I voted NO on Prop. 30, but not just because money will not solve the public school system’s problems. Rather, my main reason for voting NO is that the public education system — including the teachers’ unions and the government bureaucrats who control the system — refuse to define, in a clear and honest way, the very problems they seek to solve. Our society — over the course of many years — has come to expect our educational institutions to contend with: academics, drug abuse, immigration, poverty, teenage pregnancy, violence, parental indifference, and outright resistance to participation in the classroom on the part of some students. If education bureaucrats admit that the system they run cannot contend with — much less solve — all of these societal ills, then they risk cutting off their own tax revenue feet. So instead they continue to create so-called new programs that they claim are making a significant dent in the “education gap” between the rich and the poor. Inside this county I have met no teacher whom I do not admire for that person’s sense of dedication. But in large, urban school districts throughout this country I’ve met far too many teachers who were less than effective inside the classroom. I don’t blame them for their faults; I own too many faults of my own to make room for becoming any other person’s judge. Still, friends, when you send new teachers into poverty-stricken, oftentimes violent, schools inside discouraged neighborhoods, you cannot expect the “best and brightest” to stick it out for long. If we want solutions — not repetitive band aids that do nothing more than extend the status quo — then we must first all agree on what the not-so-mysterious problems are.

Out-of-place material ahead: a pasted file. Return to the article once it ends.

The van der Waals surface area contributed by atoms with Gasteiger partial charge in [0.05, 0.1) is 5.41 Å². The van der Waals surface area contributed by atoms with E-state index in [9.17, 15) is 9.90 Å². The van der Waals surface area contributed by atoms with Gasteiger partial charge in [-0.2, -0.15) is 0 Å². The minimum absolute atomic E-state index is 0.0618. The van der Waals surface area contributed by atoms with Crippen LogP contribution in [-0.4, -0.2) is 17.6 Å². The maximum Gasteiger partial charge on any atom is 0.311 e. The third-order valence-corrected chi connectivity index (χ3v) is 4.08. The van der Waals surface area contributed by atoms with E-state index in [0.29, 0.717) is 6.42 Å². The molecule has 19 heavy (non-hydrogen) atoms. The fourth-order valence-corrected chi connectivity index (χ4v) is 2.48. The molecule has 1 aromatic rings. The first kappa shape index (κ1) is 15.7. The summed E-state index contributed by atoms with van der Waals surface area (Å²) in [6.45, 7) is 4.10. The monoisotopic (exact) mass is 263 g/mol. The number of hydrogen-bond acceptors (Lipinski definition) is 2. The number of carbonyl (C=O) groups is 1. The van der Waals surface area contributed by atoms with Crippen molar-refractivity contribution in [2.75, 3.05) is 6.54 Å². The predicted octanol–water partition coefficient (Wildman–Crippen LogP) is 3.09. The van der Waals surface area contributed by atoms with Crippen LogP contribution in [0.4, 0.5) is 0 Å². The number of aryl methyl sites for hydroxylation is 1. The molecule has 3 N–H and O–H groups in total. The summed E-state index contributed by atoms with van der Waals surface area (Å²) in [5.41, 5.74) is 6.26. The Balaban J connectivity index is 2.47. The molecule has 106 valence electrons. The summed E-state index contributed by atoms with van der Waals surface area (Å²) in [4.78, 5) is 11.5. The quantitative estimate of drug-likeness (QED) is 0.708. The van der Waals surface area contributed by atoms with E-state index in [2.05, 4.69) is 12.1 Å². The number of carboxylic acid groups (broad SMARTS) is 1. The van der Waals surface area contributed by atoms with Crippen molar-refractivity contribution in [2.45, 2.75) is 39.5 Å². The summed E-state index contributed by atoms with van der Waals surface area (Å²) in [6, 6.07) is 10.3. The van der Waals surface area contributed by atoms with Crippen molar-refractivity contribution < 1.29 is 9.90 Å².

Mr. Holly

Great post.


kayaknut

Seems reasonable when people found out Gov Brown stole the mortage fraud settlement money to patch his faulty budget. Maybe there is hope for the taxpayer


Mr. Holly

Faltering like everything else in Sacramento. Money is not the answer to a “fix”. Additional funding will only prolong the existing problems and even make them worse than they already are.

STOP spending is the only thing that is going to save California, that and all of the regulatory laws that are in place to drive businesses out of the state.

The voters do have an opportunity to fix the problem. Vote no on any tax increase.


The Gimlet Eye

Government is faltering, period. It’s time for ROLL BACK, people! The absolute minimum that it takes.


The Gimlet Eye

Read:


Rollback: Repealing Big Government Before the Coming Fiscal Collapse, by Thomas Woods.


https://mises.org/store/Rollback-P10449C1.aspx